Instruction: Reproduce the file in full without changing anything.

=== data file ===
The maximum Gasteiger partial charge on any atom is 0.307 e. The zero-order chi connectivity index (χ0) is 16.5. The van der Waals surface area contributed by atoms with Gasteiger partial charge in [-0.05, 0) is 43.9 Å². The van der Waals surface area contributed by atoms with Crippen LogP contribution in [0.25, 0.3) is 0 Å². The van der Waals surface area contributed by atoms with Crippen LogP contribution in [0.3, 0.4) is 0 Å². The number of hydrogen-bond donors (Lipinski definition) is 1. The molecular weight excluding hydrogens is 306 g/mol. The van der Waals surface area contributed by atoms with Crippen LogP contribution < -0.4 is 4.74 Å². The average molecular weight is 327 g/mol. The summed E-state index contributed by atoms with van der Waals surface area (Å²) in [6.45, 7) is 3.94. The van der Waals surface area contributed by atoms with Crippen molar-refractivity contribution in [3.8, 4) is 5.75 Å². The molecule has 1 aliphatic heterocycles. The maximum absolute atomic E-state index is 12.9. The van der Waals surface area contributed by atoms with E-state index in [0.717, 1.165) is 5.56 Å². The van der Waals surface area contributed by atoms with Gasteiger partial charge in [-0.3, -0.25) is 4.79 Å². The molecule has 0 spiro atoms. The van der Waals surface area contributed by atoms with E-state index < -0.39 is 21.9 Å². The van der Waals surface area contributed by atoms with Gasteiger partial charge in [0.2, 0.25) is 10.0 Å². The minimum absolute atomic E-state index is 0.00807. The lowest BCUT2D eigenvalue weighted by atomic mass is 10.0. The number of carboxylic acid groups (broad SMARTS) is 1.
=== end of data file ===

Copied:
The maximum Gasteiger partial charge on any atom is 0.307 e. The zero-order chi connectivity index (χ0) is 16.5. The van der Waals surface area contributed by atoms with Gasteiger partial charge in [-0.05, 0) is 43.9 Å². The van der Waals surface area contributed by atoms with Crippen LogP contribution in [0.25, 0.3) is 0 Å². The van der Waals surface area contributed by atoms with Crippen LogP contribution in [0.3, 0.4) is 0 Å². The number of hydrogen-bond donors (Lipinski definition) is 1. The molecular weight excluding hydrogens is 306 g/mol. The van der Waals surface area contributed by atoms with Crippen LogP contribution < -0.4 is 4.74 Å². The average molecular weight is 327 g/mol. The summed E-state index contributed by atoms with van der Waals surface area (Å²) in [6.45, 7) is 3.94. The van der Waals surface area contributed by atoms with Crippen molar-refractivity contribution in [3.8, 4) is 5.75 Å². The molecule has 1 aliphatic heterocycles. The maximum absolute atomic E-state index is 12.9. The van der Waals surface area contributed by atoms with E-state index in [0.717, 1.165) is 5.56 Å². The van der Waals surface area contributed by atoms with Gasteiger partial charge in [-0.3, -0.25) is 4.79 Å². The molecule has 0 spiro atoms. The van der Waals surface area contributed by atoms with E-state index < -0.39 is 21.9 Å². The van der Waals surface area contributed by atoms with Gasteiger partial charge in [0.2, 0.25) is 10.0 Å². The minimum absolute atomic E-state index is 0.00807. The lowest BCUT2D eigenvalue weighted by atomic mass is 10.0. The number of carboxylic acid groups (broad SMARTS) is 1.